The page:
What Happens During a Pet Food Product Recall?
In this blog, we pull back the curtain on pet food recalls, including the circumstances that prompt them and the steps that must be carried out in the process.
Pet food recalls pop up in headlines all over the world, but they are still a topic scarcely discussed in detail in business meetings. Our conversations with pet food brands rightly focus on the extensive precautions we take to prevent recalls from happening. But behind the scenes, no matter how confident our operations, we must plan to perform whatever actions necessary to protect our clients’ brands as well as the health and safety of pets and pet parents.
In this blog post, we are “breaking taboo” to discuss the finer details of recalls, why they happen and what needs to be done and initiated for your product.
Why Recalls Happen
Through the FDA Food Safety Modernization Act (FSMA), recalls can now be initiated by FDA/state request or by an FDA/state order under statutory authority; however, there are circumstances under which pet food manufacturers may voluntarily recall products themselves.
Sometimes pet food manufacturers must conduct a recall when it is discovered that a product has entered commerce with the potential to cause human/animal health issues due to a deviation involving an ingredient, packaging material or finished product. If released product presents only a minor violation that is not subject to legal action, then a market withdrawal would be initiated. For example, a product may be withdrawn from the market due to tampering without evidence of manufacturing or distribution problems.
Industry best practice calls for manufacturers to follow a positive release program, by which product is only released once analytical or microbiological test results have become available and are acceptable. Should a manufacturer not have or fail to follow such a program, the risk for recall would increase. In this case, if test results are outside acceptable limits (e.g., contamination); corrective actions, including preventing the affected product from entering the market, were not taken; and the affected product is reasonably expected to result in one of the situations described below, then a recall must be initiated.
According to the FDA, there are three classes of recall:
- Class I recall: a situation in which there is a reasonable probability that the use of or exposure to a violative product will cause serious adverse health consequences or death.
- Class II recall: a situation in which use of or exposure to a violative product may cause temporary or medically reversible adverse health consequences or where the probability of serious adverse health consequences is remote.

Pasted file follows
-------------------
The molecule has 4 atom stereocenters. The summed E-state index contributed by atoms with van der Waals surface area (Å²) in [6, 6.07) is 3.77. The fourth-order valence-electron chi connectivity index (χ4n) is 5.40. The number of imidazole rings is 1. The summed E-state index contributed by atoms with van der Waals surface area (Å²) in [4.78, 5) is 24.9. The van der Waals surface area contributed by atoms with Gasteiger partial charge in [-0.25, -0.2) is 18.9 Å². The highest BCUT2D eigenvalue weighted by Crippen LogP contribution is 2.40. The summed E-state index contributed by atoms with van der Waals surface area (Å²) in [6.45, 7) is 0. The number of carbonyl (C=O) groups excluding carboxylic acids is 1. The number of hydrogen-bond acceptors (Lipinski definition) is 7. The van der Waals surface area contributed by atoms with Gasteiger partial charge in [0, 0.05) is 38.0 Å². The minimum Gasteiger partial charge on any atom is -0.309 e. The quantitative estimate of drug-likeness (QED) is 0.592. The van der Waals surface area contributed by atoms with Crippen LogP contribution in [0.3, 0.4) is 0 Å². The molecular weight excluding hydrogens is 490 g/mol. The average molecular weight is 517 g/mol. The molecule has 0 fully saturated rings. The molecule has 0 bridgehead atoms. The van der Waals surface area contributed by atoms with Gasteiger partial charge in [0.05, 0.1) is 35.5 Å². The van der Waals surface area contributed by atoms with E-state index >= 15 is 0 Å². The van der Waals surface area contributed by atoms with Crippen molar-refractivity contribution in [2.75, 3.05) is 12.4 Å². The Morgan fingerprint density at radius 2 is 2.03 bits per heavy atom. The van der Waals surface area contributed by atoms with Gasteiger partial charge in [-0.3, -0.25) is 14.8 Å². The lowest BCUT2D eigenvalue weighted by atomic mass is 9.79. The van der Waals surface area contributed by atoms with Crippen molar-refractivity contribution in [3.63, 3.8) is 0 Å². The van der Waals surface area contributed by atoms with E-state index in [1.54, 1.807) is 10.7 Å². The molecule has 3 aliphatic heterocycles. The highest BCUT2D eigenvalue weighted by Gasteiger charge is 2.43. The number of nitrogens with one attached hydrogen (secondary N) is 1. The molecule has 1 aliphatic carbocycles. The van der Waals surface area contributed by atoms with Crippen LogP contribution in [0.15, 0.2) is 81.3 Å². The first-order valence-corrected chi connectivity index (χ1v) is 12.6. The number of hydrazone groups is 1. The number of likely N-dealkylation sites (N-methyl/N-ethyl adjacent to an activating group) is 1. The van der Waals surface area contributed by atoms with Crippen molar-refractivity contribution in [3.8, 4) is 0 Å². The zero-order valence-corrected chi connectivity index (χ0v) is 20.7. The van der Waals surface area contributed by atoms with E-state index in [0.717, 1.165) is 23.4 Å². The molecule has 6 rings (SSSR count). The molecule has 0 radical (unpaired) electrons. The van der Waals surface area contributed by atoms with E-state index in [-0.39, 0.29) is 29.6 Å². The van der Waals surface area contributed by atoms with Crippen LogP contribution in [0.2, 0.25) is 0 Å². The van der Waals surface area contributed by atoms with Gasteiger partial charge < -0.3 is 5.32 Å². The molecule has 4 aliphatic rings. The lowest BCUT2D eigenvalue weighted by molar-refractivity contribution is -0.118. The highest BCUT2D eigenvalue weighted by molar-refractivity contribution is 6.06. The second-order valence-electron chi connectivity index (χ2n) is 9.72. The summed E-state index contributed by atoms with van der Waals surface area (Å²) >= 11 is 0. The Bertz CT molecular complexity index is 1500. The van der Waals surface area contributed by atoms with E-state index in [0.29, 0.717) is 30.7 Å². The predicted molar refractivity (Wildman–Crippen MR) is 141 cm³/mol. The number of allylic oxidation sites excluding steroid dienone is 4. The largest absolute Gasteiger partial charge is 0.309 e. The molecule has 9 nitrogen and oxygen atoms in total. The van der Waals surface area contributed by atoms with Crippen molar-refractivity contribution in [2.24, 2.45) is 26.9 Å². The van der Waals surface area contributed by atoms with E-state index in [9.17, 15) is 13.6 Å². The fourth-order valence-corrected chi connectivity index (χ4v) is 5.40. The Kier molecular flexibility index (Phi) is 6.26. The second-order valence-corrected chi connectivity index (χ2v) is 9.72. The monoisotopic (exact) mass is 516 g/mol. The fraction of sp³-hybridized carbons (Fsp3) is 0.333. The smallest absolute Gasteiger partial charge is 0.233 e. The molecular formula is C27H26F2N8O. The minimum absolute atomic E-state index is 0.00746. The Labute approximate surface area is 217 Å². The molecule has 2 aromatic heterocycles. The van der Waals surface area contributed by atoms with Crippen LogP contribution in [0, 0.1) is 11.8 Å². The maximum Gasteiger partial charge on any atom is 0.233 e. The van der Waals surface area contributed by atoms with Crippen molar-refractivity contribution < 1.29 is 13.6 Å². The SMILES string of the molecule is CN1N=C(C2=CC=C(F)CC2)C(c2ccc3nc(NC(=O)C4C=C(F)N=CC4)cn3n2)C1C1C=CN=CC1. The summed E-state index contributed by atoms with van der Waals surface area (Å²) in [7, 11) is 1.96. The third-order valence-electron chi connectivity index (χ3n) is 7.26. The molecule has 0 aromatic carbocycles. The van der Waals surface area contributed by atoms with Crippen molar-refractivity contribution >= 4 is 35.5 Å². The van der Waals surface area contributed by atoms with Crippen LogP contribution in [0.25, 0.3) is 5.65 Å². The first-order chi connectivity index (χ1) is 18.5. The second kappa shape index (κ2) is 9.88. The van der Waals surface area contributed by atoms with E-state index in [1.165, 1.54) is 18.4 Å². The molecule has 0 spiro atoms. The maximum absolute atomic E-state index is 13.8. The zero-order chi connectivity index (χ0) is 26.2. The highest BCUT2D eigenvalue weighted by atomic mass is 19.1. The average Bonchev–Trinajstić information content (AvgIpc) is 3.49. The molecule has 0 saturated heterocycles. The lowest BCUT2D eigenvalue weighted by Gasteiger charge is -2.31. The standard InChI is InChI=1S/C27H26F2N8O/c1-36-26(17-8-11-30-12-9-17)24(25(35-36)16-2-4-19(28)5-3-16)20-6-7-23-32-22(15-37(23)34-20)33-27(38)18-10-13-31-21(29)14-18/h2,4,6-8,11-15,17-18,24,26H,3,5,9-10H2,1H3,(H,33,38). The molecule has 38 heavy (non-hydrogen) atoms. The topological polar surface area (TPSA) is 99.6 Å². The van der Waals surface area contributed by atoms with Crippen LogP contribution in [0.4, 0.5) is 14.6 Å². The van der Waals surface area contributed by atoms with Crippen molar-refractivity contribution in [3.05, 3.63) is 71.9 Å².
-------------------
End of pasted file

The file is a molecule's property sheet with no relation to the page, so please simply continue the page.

- Class III recall: a situation in which use of or exposure to a violative product is not likely to cause adverse health consequences.
An up-to-date list of recalls can be found on the FDA website. Filter by “Animal Health” to view pet food product recalls.
Once a recall has been initiated, the parties involved need to act swiftly. Several key players are required to carry out a recall, ranging from those on the production floor to the head of the company. Although one hopes to never use it, a thoughtful recall plan – which is now required under certain circumstances per FSMA legislation – is critical to executing a recall in a prompt, orderly and efficient manner.
During a recall, a company official – typically the president/CEO or designee – would determine if a recall is needed and consult the company’s recall team and legal counsel. A designated recall coordinator would manage the investigation, interpret the data and inform the company officials of results. This is also the individual who would act as the contact for regulatory agencies (e.g., FDA recall coordinator and state coordinator) throughout the recall process.
Production and inventory data would then be gathered from the operations team. Quality assurance (QA) would place existing inventory on hold to investigate and report on the incident. Shipping data would also be gathered for lot(s) of finished product involved in the recall to facilitate reconciliation of quantity recovered versus the total produced throughout the recall.
Receiving also needs to gather data related to any deviation (i.e., ingredients, packaging materials) and secure or segregate any remaining affected lots involved in the recall (including raw ingredients, if applicable); QA would then place a hold on these materials. Sales would be responsible for contacting clients and liaising with the president/CEO or designee on how to return or dispose of the product at hand.
The recall coordinator should hold regular meetings and status updates throughout this process and deliver a final report. Together with their affected customers, the manufacturer would track the amount of product recovered versus the amount of product shipped to determine whether the recall was effective.
With appropriate preventive controls in place to avoid potential hazards, recalls are largely preventable; however, that does not mean we can turn a blind eye to the possibility that one may need to be initiated someday. Pet parents depend on us to keep them and their pets safe, and we must be prepared to do whatever is necessary to uphold that promise. So, file this information away for safe keeping, and stay tuned for our next blog, where we will discuss the responsibilities of both manufacturers and their customers in recall prevention and preparedness.